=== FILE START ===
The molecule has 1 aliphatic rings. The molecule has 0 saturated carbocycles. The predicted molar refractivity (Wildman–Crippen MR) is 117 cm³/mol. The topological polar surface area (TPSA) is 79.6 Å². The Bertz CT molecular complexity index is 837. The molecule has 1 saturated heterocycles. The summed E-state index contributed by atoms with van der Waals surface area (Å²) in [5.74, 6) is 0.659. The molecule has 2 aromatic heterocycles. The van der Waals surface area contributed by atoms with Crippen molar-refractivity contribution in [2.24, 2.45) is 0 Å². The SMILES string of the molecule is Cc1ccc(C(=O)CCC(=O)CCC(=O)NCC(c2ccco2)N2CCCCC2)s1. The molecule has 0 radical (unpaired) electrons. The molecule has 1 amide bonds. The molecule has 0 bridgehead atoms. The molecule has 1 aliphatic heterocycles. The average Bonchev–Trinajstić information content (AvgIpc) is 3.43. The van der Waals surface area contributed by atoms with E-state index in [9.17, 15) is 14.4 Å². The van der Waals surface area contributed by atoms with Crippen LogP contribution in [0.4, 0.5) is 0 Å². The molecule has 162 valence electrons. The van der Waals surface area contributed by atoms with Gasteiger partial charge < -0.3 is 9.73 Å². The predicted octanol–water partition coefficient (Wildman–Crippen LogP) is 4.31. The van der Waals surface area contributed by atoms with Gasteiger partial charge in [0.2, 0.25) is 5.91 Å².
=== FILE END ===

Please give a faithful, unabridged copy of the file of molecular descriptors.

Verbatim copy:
The molecule has 1 aliphatic rings. The molecule has 0 saturated carbocycles. The predicted molar refractivity (Wildman–Crippen MR) is 117 cm³/mol. The topological polar surface area (TPSA) is 79.6 Å². The Bertz CT molecular complexity index is 837. The molecule has 1 saturated heterocycles. The summed E-state index contributed by atoms with van der Waals surface area (Å²) in [5.74, 6) is 0.659. The molecule has 2 aromatic heterocycles. The van der Waals surface area contributed by atoms with Crippen molar-refractivity contribution in [2.24, 2.45) is 0 Å². The SMILES string of the molecule is Cc1ccc(C(=O)CCC(=O)CCC(=O)NCC(c2ccco2)N2CCCCC2)s1. The molecule has 0 radical (unpaired) electrons. The molecule has 1 amide bonds. The molecule has 0 bridgehead atoms. The molecule has 1 aliphatic heterocycles. The average Bonchev–Trinajstić information content (AvgIpc) is 3.43. The van der Waals surface area contributed by atoms with E-state index in [9.17, 15) is 14.4 Å². The van der Waals surface area contributed by atoms with Crippen LogP contribution in [0.4, 0.5) is 0 Å². The molecule has 162 valence electrons. The van der Waals surface area contributed by atoms with Gasteiger partial charge < -0.3 is 9.73 Å². The predicted octanol–water partition coefficient (Wildman–Crippen LogP) is 4.31. The van der Waals surface area contributed by atoms with Gasteiger partial charge in [0.2, 0.25) is 5.91 Å².